403(b) Pre-Approved Retirement Plans

The IRS has recently updated its list of pre-approved retirement irs symbolplans that have received an IRS favorable opinion or advisory letter. This means that the IRS has determined that the plan satisfies the requirements of the Internal Revenue Code Section 403(b).Only certain tax-exempt employers are eligible to sponsor an Internal Revenue Code Section 403(b).  Among those employers which may sponsor such a plan are:

  • Tax-exempt organizations established under IRC 501(c)(3)
  • Public school systems
  • Certain ministers:
    • Employed by a 501(c)(3) organization
    • Self-employed
    • Ministers not employed by a 501(c)(3) organization. but functioning as a minister in their dai8ly responsibilities with their employer.

Choosing a pre-approved plan, may be beneficial to eligible employers over individually designed plans by costing less, knowing that it meets legal requirements and will make necessary updates for you.

Additional resources and information:

Income Inequality in Nonprofits

2016-03-30 09.09.10
Amanda Neumann

Economic inequality is a major problem. There are studies upon studies and articles upon articles that discuss the different facets of economic inequality.

Income inequality, one type of economic inequality, refers to the extent to which income (not necessarily wealth) is distributed in an uneven manner among a population.

How can nonprofit organizations help solve income inequality from within?

Nonprofit Quarterly published an article centered on how nonprofits can, at the very least, avoid mirroring practices that perpetuate inequality.

  1. Nonprofit employees should be paid a livable wage, sufficient to afford adequate shelter, food, and the other necessities of life.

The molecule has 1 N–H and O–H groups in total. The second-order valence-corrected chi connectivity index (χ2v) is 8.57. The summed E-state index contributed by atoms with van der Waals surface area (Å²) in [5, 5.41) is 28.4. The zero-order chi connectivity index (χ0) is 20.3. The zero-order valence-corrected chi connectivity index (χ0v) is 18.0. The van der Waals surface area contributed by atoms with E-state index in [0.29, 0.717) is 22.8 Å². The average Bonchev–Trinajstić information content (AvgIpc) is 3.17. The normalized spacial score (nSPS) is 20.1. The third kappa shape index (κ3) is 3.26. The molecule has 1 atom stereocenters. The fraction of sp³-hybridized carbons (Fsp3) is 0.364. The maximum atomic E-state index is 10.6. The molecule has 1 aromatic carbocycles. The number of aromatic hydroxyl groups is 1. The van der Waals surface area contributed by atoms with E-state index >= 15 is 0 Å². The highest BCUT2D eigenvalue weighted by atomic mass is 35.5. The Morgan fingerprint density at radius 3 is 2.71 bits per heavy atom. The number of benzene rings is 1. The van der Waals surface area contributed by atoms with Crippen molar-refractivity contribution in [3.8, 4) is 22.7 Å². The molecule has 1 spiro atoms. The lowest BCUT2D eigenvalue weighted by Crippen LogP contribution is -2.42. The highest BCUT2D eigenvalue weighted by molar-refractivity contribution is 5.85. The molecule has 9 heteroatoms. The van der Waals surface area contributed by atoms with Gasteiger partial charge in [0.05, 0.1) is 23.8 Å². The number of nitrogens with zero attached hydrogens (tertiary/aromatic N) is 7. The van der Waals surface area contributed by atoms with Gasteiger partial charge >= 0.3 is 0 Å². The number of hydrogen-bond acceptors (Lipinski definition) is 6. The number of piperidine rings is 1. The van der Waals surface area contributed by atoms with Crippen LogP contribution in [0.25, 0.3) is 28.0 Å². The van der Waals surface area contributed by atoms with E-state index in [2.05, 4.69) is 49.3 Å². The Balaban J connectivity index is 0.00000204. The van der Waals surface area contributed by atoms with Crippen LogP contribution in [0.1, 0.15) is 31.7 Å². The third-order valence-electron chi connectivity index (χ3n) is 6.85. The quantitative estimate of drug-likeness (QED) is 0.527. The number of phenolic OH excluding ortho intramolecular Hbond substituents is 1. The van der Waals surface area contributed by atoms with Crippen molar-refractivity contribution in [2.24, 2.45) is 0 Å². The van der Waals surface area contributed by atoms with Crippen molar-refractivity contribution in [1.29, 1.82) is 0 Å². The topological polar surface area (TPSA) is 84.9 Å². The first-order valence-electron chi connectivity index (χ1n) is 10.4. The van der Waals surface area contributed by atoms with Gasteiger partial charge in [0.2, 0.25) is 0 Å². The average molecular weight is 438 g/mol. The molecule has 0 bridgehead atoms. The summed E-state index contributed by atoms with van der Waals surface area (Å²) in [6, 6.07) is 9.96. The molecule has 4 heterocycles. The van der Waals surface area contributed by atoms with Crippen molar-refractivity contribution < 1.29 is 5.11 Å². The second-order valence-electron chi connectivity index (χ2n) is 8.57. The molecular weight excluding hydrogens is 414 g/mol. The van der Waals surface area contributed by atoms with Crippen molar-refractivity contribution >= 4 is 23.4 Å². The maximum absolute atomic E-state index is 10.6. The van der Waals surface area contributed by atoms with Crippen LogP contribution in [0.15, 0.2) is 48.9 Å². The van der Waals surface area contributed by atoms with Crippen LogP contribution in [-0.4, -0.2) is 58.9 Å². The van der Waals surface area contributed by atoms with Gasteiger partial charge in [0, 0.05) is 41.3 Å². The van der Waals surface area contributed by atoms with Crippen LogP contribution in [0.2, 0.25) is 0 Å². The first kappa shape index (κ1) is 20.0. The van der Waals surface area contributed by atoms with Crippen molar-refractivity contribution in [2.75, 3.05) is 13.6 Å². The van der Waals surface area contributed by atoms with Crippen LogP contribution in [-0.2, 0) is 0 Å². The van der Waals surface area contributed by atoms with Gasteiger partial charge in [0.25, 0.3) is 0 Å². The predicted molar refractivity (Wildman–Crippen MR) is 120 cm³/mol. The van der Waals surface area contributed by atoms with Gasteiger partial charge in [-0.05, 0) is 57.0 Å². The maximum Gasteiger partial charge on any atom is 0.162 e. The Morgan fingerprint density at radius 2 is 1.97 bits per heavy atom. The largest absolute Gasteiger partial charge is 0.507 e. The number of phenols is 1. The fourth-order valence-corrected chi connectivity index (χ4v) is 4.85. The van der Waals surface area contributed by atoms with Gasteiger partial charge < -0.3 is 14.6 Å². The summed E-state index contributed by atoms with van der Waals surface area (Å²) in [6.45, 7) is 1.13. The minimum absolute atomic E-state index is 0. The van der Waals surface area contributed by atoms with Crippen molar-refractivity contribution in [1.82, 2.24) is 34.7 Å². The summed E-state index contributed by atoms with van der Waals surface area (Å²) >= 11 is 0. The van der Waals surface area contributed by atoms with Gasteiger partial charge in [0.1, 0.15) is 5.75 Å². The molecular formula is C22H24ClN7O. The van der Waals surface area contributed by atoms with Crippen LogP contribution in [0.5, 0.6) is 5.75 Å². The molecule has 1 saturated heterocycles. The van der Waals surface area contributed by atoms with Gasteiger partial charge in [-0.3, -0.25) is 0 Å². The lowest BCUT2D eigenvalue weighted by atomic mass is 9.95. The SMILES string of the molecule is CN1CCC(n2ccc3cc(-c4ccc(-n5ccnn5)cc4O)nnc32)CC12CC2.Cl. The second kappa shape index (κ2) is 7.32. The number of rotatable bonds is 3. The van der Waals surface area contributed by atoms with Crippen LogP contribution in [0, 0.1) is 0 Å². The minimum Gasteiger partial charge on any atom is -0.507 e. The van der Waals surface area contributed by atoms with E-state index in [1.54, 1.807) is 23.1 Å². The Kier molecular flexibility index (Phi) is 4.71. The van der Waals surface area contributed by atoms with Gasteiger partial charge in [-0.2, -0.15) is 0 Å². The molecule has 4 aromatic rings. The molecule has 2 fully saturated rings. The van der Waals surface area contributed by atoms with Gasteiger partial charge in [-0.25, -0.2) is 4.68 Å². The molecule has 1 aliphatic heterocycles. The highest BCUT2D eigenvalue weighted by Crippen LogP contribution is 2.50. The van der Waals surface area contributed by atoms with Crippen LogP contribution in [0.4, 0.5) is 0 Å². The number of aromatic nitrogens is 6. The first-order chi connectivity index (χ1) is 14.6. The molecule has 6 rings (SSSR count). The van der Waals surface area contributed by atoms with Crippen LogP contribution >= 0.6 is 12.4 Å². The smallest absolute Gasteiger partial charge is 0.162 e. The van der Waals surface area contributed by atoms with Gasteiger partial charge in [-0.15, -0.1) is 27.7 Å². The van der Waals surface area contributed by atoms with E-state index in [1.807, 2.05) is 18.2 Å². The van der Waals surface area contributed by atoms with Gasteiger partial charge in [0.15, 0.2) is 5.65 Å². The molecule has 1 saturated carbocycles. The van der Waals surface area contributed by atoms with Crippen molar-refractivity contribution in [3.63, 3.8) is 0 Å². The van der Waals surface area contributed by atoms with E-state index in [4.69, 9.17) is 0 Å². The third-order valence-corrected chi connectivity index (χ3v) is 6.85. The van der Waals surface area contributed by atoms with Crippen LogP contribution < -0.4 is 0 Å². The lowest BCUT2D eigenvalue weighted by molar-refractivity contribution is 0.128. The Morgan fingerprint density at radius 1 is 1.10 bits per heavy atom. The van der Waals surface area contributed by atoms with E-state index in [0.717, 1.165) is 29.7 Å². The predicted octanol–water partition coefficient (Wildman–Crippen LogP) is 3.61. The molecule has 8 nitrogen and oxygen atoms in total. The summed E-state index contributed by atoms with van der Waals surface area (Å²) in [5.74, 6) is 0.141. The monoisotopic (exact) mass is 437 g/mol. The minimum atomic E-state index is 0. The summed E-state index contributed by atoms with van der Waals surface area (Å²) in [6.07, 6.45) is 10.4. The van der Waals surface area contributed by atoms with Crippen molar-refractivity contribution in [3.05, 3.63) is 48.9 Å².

2. Executive compensation should be reasonable and proportionate within the organization’s structure.
  3. Nonprofits should consider capping their pay and publishing their pay ratios.
  4. The civic voice of a nonprofit organization should be applied broadly to advance the organization’s mission and the people it serves, not narrowly used to protect its parochial interests in its own program and revenues.
  5. Governance responsibilities should be broadly shared, not closely held, by recruiting board members who represent the organization’s constituents.
  6. Each organization should assess the ethnic and racial diversity in its leadership as well as elsewhere inside the organization.
  7. Each organization should assess its own equality footprint to examine whether the net effect of its actions increases, decreases, or has no effect on the equality of conditions.

When considering economic inequality, it is important to remember that all inequality is connected. The nonprofit sector must stand to keep equality as a core principle and organizations must take initiative to ensure they do not contribute to, or exemplify, the problem of income inequality.

Questions to Consider:

Is your organization ensuring that all employees are being paid a livable wage that is commensurate with their duties?

Does your organization take the cost of emotional labor into consideration?

Does your organization have pay transparency?

Does your organization have a way to measure its commitment to equality?


Sources & Resources
Not Adding to the Problem: Seven Ways Your Nonprofit Can Avoid Mirroring Practices That Perpetuate Inequality via Nonprofit Quarterly
Fighting Income Inequality Should Be Top Nonprofit Priority via The Chronicle of Philanthropy
Economic Inequality: It’s Far Worse Than You Think via Scientific American
20 Facts About U.S. Inequality that Everyone Should Know via Stanford Center on Poverty and Inequality

23rd @ 4pm: Performance Reviews

Is your nonprofit too small to have a human resources department?

perfreviewSmall nonprofits have limited staff and some of those wear multiple hats so adding HR responsibilities to their duties may mean performance reviews aren’t a top priority.  Part of the difficulty is that nonprofit managers simply don’t have the will to perform unpleasant tasks, like telling someone in their employ how poorly they are doing.

Performance reviews are tough and time consuming, but postponing until a crisis occurs is problematic. Marilynn Fauth will provide resources and examples of the employee assessment process which you may find useful in your nonprofit.

Topics to be covered:

  • Where to find federal and state labor laws;
  • record keeping obligations from the EEOC;
  • the value of self-evaluation forms;
  • elements of a successful assessment process;
  • what questions are appropriate and
  • the best practices in nonprofit HR.

Come to this information session to learn and share your experiences with your nonprofit colleagues! Register for this free program here.